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Former Trump Foreign Policy Aide Testifies at His Impeachment Inquiry


Former White House advisor on Russia, Fiona Hill, arrives on Capitol Hill in Washington, Oct. 14, 2019, as she is scheduled to testify before congressional lawmakers as part of the House impeachment inquiry into President Donald Trump.

U.S. President Donald Trump's former top aide on Russia and Europe Fiona Hill testified Monday that she strongly opposed the ouster of former Ambassador to Ukraine Marie Yovanovitch, and that former National Security Adviser John Bolton directed Hill to raise concerns about efforts to pressure Ukraine with White House lawyers.

Hill's testimony was done behind closed doors, but details were reported by the Associated Press, New York Times and Washington Post, citing people familiar with her testimony.

Until July when she left the White House, Hill was the senior director for European and Russian affairs on Trump's National Security Council, with knowledge of the behind-the-scenes formation of U.S. foreign policy. Her lawyer, Lee Wolosky, said she was subpoenaed by the House of Representatives Intelligence Committee and planned to answer lawmakers' questions.

Deputy Assistant Secretary of State George Kent is testifying Tuesday.

Last week, Yovanovitch, a career State Department diplomat, told lawmakers that Trump dismissed her based on "unfounded and false claims" after Trump's personal attorney, former New York Mayor Rudy Giuliani, assailed her performance in Kyiv.

Giuliani has sought to get Ukraine to investigate one of Trump's leading political rivals, former Vice President Joe Biden, and the role he played several years ago in the ouster of a Ukrainian prosecutor and any links it might have had to the lucrative tenure of Hunter Biden, his 49-year-old son, on the board of Burisma, a Ukrainian energy company. Both Bidens have denied any wrongdoing and the younger Biden left the Burisma board several months ago.

FILE - Ukraine's President Volodymyr Zelenskiy in Paris, June 17, 2019, and U.S. President Donald Trump in the Oval Office at the White House, Sept. 20, 2019.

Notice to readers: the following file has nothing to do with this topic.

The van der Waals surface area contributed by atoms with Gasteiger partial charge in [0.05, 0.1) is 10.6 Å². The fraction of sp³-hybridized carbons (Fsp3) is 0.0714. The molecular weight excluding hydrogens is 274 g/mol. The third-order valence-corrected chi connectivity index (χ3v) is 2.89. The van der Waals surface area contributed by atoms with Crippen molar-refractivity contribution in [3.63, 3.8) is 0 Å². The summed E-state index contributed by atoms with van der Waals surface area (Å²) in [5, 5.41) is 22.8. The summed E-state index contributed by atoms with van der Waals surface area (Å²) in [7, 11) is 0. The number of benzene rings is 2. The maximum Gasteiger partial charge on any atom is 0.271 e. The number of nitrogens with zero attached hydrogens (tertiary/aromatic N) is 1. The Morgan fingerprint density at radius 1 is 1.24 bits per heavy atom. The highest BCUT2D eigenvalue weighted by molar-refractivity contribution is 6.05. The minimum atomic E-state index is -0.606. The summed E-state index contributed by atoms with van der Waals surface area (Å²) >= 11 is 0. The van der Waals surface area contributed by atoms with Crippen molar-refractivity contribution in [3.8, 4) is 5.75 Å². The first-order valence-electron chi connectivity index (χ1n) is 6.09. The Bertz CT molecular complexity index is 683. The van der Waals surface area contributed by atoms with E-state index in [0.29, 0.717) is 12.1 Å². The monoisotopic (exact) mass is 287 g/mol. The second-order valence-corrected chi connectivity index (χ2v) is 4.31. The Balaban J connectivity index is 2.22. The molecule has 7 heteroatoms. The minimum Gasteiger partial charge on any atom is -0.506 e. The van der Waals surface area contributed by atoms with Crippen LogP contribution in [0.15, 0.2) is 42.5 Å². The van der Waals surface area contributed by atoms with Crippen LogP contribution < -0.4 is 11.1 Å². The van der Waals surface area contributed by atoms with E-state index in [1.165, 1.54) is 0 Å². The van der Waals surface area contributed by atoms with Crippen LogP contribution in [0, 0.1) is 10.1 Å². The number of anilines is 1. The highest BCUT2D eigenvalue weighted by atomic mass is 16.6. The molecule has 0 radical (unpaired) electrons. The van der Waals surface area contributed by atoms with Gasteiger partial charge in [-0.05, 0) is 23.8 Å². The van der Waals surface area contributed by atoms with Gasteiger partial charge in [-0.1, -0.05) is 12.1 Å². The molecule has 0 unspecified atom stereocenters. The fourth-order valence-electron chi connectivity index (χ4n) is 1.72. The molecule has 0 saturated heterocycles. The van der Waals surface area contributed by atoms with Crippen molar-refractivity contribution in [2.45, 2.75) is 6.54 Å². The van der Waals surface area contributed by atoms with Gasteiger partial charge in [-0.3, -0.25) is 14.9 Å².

FILE - Ukraine's President Volodymyr Zelenskiy in Paris, June 17, 2019, and U.S. President Donald Trump in the Oval Office at the White House, Sept. 20, 2019.

Trump, in a late July phone conversation with Ukrainian President Volodymyr Zelenskiy, asked for "a favor," that Ukraine investigate the Bidens and reach out to to Giuliani and Trump's attorney general, William Barr.

According to a rough recounting of the conversation supplied by the White House, Trump told Zelenskiy, "The former ambassador from the United States, the woman, was bad news and the people she was dealing with in the Ukraine were bad news so I just wanted to let you know that. The other thing, there's a lot of talk about Biden's son, and that Biden stopped the prosecution and a lot of people want to find out about that so whatever you can do with the attorney general would be great. Biden went around bragging that he stopped the prosecution so if you can look in to it.... It sounds horrible to me."

On Sunday, the younger Biden defended his business dealings in Ukraine and China, while also announcing that at the end of October he would leave his unpaid position on the board of a Chinese investment company.

Trump, who has labeled Hunter Biden "a loser," taunted him on Twitter on Monday, saying, "Wow! Hunter Biden is being forced to leave a Chinese Company. Now watch the Fake News wrap their greasy and very protective arms around him. Only softball questions of him please!"

The extent of Hill's congressional testimony was not immediately known, but NBC News said in advance that she planned to say that Giuliani and Gordon Sondland, the U.S. ambassador to the European Union, circumvented the normal White House process and the National Security Council to pursue a shadow policy on Ukraine. Sondland is expected to testify before lawmakers on Thursday.

The House Intelligence Committee is in the early stages of an impeachment inquiry into Trump's dealings with Ukraine, specifically whether he violated U.S. national security interests in pursuit of winning re-election next year. The elder Biden, who has called for Trump's impeachment, is one of the top contenders for the Democratic Party nomination to oppose Trump.

The impeachment investigation was touched off by an unnamed intelligence community whistleblower who was unnerved by Trump's conversation with Zelenskiy and request for help investigating Biden. Trump has described the call with Zelenskiy as "perfect."

House Intelligence Committee chairman Adam Schiff has said that the whistleblower would testify before lawmakers, but now appears to be wavering whether that will occur.

On Twitter, Trump objected, saying, "NO! Must testify to explain why he got my Ukraine conversation sooo wrong, not even close. Did Schiff tell him to do that? We must determine the Whistleblower’s identity to determine WHY this was done to the USA."

The U.S. leader quoted Zelenskiy as saying there was "NO PRESSURE, very normal talk" in their July phone call.

"A total Impeachment Scam!" Trump concluded.